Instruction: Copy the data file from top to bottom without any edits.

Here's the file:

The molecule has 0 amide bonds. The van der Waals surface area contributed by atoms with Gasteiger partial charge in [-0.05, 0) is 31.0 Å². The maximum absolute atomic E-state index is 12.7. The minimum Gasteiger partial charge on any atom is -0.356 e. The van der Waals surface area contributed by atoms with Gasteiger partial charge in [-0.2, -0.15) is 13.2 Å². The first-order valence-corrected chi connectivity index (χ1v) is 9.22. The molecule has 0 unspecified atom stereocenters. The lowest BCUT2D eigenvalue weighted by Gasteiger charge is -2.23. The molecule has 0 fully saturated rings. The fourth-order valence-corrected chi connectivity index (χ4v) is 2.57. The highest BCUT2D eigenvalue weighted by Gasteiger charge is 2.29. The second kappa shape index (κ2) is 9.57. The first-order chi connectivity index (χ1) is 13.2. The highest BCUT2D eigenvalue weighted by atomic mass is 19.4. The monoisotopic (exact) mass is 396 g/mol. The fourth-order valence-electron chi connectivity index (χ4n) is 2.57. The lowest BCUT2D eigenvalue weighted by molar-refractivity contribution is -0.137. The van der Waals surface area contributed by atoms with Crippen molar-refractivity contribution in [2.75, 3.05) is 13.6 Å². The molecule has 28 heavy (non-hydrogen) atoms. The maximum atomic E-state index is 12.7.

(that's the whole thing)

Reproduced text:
The molecule has 0 amide bonds. The van der Waals surface area contributed by atoms with Gasteiger partial charge in [-0.05, 0) is 31.0 Å². The maximum absolute atomic E-state index is 12.7. The minimum Gasteiger partial charge on any atom is -0.356 e. The van der Waals surface area contributed by atoms with Gasteiger partial charge in [-0.2, -0.15) is 13.2 Å². The first-order valence-corrected chi connectivity index (χ1v) is 9.22. The molecule has 0 unspecified atom stereocenters. The lowest BCUT2D eigenvalue weighted by Gasteiger charge is -2.23. The molecule has 0 fully saturated rings. The fourth-order valence-corrected chi connectivity index (χ4v) is 2.57. The highest BCUT2D eigenvalue weighted by Gasteiger charge is 2.29. The second kappa shape index (κ2) is 9.57. The first-order chi connectivity index (χ1) is 13.2. The highest BCUT2D eigenvalue weighted by atomic mass is 19.4. The monoisotopic (exact) mass is 396 g/mol. The fourth-order valence-electron chi connectivity index (χ4n) is 2.57. The lowest BCUT2D eigenvalue weighted by molar-refractivity contribution is -0.137. The van der Waals surface area contributed by atoms with Crippen molar-refractivity contribution in [2.75, 3.05) is 13.6 Å². The molecule has 28 heavy (non-hydrogen) atoms. The maximum atomic E-state index is 12.7.